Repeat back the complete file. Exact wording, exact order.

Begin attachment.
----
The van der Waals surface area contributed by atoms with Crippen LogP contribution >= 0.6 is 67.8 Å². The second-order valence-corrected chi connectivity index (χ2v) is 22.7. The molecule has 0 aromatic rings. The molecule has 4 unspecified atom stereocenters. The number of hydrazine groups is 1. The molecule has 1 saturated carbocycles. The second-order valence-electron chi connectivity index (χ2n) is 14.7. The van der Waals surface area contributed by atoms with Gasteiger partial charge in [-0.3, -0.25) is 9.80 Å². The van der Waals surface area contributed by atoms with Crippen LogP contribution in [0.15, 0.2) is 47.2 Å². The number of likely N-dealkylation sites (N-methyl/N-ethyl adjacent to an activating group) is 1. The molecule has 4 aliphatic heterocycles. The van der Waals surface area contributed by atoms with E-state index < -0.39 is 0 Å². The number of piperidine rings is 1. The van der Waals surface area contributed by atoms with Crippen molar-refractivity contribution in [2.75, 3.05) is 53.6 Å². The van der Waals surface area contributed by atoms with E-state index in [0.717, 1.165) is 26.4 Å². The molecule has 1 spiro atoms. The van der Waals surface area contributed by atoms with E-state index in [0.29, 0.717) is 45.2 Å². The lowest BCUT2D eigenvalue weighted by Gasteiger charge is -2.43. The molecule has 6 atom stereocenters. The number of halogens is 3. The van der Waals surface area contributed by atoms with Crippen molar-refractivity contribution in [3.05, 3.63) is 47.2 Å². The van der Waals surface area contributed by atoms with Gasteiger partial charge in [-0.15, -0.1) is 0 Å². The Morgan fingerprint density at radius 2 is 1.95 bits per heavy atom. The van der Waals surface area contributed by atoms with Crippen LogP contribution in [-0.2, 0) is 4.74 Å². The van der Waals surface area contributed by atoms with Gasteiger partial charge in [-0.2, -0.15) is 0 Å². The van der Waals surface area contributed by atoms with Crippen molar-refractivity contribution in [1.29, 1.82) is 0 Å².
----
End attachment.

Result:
The van der Waals surface area contributed by atoms with Crippen LogP contribution >= 0.6 is 67.8 Å². The second-order valence-corrected chi connectivity index (χ2v) is 22.7. The molecule has 0 aromatic rings. The molecule has 4 unspecified atom stereocenters. The number of hydrazine groups is 1. The molecule has 1 saturated carbocycles. The second-order valence-electron chi connectivity index (χ2n) is 14.7. The van der Waals surface area contributed by atoms with Gasteiger partial charge in [-0.3, -0.25) is 9.80 Å². The van der Waals surface area contributed by atoms with Crippen LogP contribution in [0.15, 0.2) is 47.2 Å². The number of likely N-dealkylation sites (N-methyl/N-ethyl adjacent to an activating group) is 1. The molecule has 4 aliphatic heterocycles. The van der Waals surface area contributed by atoms with E-state index < -0.39 is 0 Å². The number of piperidine rings is 1. The van der Waals surface area contributed by atoms with Crippen molar-refractivity contribution in [2.75, 3.05) is 53.6 Å². The van der Waals surface area contributed by atoms with E-state index in [0.717, 1.165) is 26.4 Å². The molecule has 1 spiro atoms. The van der Waals surface area contributed by atoms with E-state index in [0.29, 0.717) is 45.2 Å². The lowest BCUT2D eigenvalue weighted by Gasteiger charge is -2.43. The molecule has 6 atom stereocenters. The number of halogens is 3. The van der Waals surface area contributed by atoms with Crippen molar-refractivity contribution in [3.05, 3.63) is 47.2 Å². The van der Waals surface area contributed by atoms with Gasteiger partial charge in [-0.15, -0.1) is 0 Å². The Morgan fingerprint density at radius 2 is 1.95 bits per heavy atom. The van der Waals surface area contributed by atoms with Crippen LogP contribution in [-0.2, 0) is 4.74 Å². The van der Waals surface area contributed by atoms with Gasteiger partial charge in [-0.2, -0.15) is 0 Å². The van der Waals surface area contributed by atoms with Crippen molar-refractivity contribution in [1.29, 1.82) is 0 Å².